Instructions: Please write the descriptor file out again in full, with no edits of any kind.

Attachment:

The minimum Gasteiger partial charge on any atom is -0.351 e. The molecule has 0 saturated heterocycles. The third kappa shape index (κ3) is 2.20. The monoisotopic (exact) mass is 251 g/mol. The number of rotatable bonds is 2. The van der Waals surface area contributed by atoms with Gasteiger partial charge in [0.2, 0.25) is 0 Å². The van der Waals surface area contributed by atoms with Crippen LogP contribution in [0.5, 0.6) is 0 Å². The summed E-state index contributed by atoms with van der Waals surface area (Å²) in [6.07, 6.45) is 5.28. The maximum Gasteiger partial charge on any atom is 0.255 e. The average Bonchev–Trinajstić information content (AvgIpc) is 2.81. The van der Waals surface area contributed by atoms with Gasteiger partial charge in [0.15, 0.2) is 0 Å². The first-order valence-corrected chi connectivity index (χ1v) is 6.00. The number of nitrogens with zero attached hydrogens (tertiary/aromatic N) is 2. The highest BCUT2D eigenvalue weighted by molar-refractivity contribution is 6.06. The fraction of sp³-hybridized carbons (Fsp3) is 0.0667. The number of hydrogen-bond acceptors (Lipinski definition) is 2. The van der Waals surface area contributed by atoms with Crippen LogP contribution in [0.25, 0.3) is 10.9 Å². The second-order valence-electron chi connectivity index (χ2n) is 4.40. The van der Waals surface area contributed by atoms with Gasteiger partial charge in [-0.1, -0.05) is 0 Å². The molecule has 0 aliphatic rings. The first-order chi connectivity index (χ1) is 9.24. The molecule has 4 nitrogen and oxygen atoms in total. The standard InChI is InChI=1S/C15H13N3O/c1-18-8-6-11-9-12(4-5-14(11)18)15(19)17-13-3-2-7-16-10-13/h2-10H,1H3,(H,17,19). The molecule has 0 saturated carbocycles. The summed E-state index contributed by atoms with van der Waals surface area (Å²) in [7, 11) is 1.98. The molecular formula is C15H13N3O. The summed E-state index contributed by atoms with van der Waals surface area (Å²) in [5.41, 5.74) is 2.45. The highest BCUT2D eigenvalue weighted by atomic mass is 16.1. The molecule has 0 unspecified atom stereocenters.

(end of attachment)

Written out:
The minimum Gasteiger partial charge on any atom is -0.351 e. The molecule has 0 saturated heterocycles. The third kappa shape index (κ3) is 2.20. The monoisotopic (exact) mass is 251 g/mol. The number of rotatable bonds is 2. The van der Waals surface area contributed by atoms with Gasteiger partial charge in [0.2, 0.25) is 0 Å². The van der Waals surface area contributed by atoms with Crippen LogP contribution in [0.5, 0.6) is 0 Å². The summed E-state index contributed by atoms with van der Waals surface area (Å²) in [6.07, 6.45) is 5.28. The maximum Gasteiger partial charge on any atom is 0.255 e. The average Bonchev–Trinajstić information content (AvgIpc) is 2.81. The van der Waals surface area contributed by atoms with Gasteiger partial charge in [0.15, 0.2) is 0 Å². The first-order valence-corrected chi connectivity index (χ1v) is 6.00. The number of nitrogens with zero attached hydrogens (tertiary/aromatic N) is 2. The highest BCUT2D eigenvalue weighted by molar-refractivity contribution is 6.06. The fraction of sp³-hybridized carbons (Fsp3) is 0.0667. The number of hydrogen-bond acceptors (Lipinski definition) is 2. The van der Waals surface area contributed by atoms with Crippen LogP contribution in [0.25, 0.3) is 10.9 Å². The second-order valence-electron chi connectivity index (χ2n) is 4.40. The van der Waals surface area contributed by atoms with Gasteiger partial charge in [-0.1, -0.05) is 0 Å². The molecule has 0 aliphatic rings. The first-order chi connectivity index (χ1) is 9.24. The molecule has 4 nitrogen and oxygen atoms in total. The standard InChI is InChI=1S/C15H13N3O/c1-18-8-6-11-9-12(4-5-14(11)18)15(19)17-13-3-2-7-16-10-13/h2-10H,1H3,(H,17,19). The molecule has 0 saturated carbocycles. The summed E-state index contributed by atoms with van der Waals surface area (Å²) in [7, 11) is 1.98. The molecular formula is C15H13N3O. The summed E-state index contributed by atoms with van der Waals surface area (Å²) in [5.41, 5.74) is 2.45. The highest BCUT2D eigenvalue weighted by atomic mass is 16.1. The molecule has 0 unspecified atom stereocenters.